Now that you know the players, let's have a look at the 'game' in the next 2 episodes. No dirty tricks played on the  way to implementation, but the ride was exciting nonetheless...

Update on 21 Dec 2017: Jetairfly.com is now part of TUI fly

Additional Resources: www.euro-cdm.org

A-CDM Concept Elements: Getting Linked In With ATC

Airport CDM

This is part 3 of a 6-part series on European Airport Collaborative Decision Making, in which we explore 2 out of 6 concept elements that constitute the implementation of an A-CDM project. In part 2, we looked at the data sharing efforts to be undertaken, the ‘milestone approach’ and the collaborative pre-departure sequence.

In this episode, we’ll continue exploring the European collaborative decision making implementation details, leading to A-CDM implementation. Last time, we ended with the variable taxi time element as one of the elements that constitute the collaborative pre-departure sequence. Next in line is perhaps the most challenging step of them all… 

Adverse Conditions Management

Airport Collaborative Decision Making Photo: AP / Virginia Mayo

Although ‘adverse conditions’ cover all possible events that may put a strain on regular airport operations, be it a baggage belt breakdown, a raging thunderstorm overhead or an industrial action, focus tends to be on managing the aircraft, stand, taxi- and runway de-icing or de-snowing process. Frankly, heavy winter conditions rapidly turn Western and Southern European airports in chaotic resorts, and the least we want to do is to insert some organisation in that chaos.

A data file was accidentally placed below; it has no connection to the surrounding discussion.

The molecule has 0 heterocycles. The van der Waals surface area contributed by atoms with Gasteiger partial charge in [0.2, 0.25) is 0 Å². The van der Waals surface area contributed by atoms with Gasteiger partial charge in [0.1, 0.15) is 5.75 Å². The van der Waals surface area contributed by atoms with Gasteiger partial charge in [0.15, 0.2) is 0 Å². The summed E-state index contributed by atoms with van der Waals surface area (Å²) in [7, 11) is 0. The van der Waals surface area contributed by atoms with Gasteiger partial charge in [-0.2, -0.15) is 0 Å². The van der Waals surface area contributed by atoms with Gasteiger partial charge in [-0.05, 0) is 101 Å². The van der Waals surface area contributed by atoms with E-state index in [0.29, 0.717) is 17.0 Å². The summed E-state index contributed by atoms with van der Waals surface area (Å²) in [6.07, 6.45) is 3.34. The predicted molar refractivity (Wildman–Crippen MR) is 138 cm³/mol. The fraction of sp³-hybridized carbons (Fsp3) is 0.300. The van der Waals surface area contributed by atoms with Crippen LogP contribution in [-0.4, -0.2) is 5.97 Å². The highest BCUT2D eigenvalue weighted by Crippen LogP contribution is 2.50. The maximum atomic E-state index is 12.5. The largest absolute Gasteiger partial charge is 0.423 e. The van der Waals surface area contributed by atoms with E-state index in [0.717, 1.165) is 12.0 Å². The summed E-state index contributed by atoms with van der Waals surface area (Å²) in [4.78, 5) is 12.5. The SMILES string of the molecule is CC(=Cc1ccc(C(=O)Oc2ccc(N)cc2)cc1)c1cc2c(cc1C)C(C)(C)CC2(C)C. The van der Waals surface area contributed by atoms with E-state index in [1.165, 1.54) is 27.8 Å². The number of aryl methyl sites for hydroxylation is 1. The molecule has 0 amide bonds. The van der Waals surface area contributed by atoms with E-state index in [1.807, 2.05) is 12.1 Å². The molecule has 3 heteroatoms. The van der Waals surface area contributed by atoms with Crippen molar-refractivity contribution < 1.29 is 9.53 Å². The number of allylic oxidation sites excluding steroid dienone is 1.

Recently, Eurocontrol published the de-icing milestones -I’ll spare you the set of acronyms that came with it- which allow an airport and its de-icing agents to keep track of the progress of the operations, to try to put some predictability in the whole set-up. Set-ups which vary to a very large extent between airports, ranging from centralized, airport-steered de-icing pads close to the runway holding points (ideal!) to combinations of spread on-stand/remote de-icing by 2 or more independently operating de-icing agents (auch!).